Understanding addiction involves the conceptions and misconceptions about various addictions that affect people in the UK.
What Is Addiction? - Addiction is habitual psychological or physiologic dependence on a substance or practice that is beyond voluntary control. People with an addiction do not have control over what they are doing, taking or using. Their addiction may reach a point at which it is harmful.
With addiction, there is a psychological/physical component; the person is unable to control the aspects of the addiction without help because of the mental or physical conditions involved.
Addictions do not only include physical things we consume, such as drugs or alcohol, but may include virtually anything, such abstract things as gambling to seemingly harmless products, such as chocolate - in other words, addiction may refer to a substance dependence (e.g. drug addiction) or behavioral addiction (e.g. gambling addiction).
Are You An Addict? - How to tell when substance abuse becomes an addiction / dependence. When a person is addicted to something they cannot control how they use it, and become dependent on it to cope with daily life.
Causes Of Addiction - The causes of addiction vary considerably, and are not often fully understood. They are generally caused by a combination of physical, mental, circumstantial and emotional factors. It is not fully clear why and how some people become addicts.
Psychological Effects - Discover the effects an addiction can have
Binge Drinking - How much alcohol is too much, and what are the effects?
Types Of Addiction
People can be addicted to many different substances, from alcohol and illegal drugs to prescription medicines, as well as to some types of behaviour. Below is a list of some of the drugs / substances that people can become addicted to;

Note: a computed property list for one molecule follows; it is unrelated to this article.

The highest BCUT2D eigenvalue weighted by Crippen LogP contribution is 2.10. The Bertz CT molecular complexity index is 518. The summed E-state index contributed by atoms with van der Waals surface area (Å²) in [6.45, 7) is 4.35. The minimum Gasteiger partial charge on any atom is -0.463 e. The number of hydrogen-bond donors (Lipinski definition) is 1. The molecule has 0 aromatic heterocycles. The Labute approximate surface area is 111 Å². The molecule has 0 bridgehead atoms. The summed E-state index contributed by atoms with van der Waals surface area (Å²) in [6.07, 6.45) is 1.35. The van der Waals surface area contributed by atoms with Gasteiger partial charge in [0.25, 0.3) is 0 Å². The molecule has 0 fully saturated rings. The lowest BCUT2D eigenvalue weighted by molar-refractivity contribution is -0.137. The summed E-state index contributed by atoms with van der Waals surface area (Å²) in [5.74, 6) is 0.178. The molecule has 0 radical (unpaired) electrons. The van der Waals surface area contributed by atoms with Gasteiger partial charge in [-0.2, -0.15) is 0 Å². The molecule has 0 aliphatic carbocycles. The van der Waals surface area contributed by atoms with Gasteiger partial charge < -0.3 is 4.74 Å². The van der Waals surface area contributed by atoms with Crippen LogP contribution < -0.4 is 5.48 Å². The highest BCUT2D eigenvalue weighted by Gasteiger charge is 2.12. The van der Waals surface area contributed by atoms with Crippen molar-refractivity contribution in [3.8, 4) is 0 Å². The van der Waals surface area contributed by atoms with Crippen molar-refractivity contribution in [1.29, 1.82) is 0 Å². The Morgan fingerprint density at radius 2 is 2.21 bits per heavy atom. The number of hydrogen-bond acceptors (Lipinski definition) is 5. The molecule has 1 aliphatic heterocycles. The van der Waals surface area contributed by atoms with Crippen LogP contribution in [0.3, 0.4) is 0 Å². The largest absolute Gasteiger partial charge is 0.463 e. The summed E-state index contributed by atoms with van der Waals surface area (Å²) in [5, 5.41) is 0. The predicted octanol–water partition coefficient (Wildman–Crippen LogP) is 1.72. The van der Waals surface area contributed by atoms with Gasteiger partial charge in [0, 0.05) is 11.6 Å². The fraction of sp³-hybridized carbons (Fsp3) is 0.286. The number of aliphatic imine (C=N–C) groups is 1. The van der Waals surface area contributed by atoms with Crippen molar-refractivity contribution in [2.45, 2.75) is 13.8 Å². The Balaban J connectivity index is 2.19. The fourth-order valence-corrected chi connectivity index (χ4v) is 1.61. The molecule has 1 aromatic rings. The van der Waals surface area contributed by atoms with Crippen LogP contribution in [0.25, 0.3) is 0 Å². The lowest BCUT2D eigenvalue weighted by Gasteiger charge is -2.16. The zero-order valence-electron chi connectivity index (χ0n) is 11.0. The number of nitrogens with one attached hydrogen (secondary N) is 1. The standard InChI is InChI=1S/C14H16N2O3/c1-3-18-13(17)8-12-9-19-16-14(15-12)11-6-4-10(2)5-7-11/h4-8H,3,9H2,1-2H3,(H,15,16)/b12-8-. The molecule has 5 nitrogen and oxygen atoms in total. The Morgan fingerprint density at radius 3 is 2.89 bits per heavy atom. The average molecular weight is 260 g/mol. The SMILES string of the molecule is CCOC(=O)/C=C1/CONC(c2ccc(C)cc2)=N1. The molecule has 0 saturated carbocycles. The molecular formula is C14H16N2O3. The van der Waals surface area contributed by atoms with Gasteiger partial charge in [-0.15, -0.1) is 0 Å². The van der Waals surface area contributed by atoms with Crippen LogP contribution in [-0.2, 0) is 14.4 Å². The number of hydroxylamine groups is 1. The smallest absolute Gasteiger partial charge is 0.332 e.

Alcohol - where do you cross the line from social drinking to addiction?Amphetamines - some of the most commonly used illegal drugs, these synthetic drugs used as stimulants
Cannabis - there's evidence it can help with some conditions, but also cause psychotic illness
Cocaine - renowned for being one of the most dangerous drugs.
Ecstasy - immediate or short-term effects include an increased heart rate and raised blood pressure.
Gambling - as many as 350,000 people in the UK have a significant gambling problem.
Heroin - renowned for being one of the most dangerous drugs.
LSD - one of the most powerful hallucinogens known.
Mephedrone and naphyrone - stimulants with effects similar to amphetamines, ecstasy or cocaine.
Methadone - A mimic of heroin used to combat addiction.
Nicotine - one of the most powerfully addictive drugs.
Painkillers - Sometimes known as a silent addiction Prozac - over 35 million people worldwide have been prescribed this antidepressant.
Sex addiction - Six per cent or more of the population experience sex addiction.
Tranquilizers - May be used to relieve anxiety or induce sleep Treating addictions.
There is a wide range of advice, treatment and support services for addiction in the UK, which anyone with a substance-related problem should have access to. Ask your GP for details. Most local community drug units also run drop-in centres, which don't require referral from a doctor. You should be able to find information about these on the internet or ask at your doctors' surgery.
Help from your GP - Don't be frightened to discuss your concerns with your doctor.
Physical Treatment - Treatments aim is to minimise harm to the body and mind from the addiction.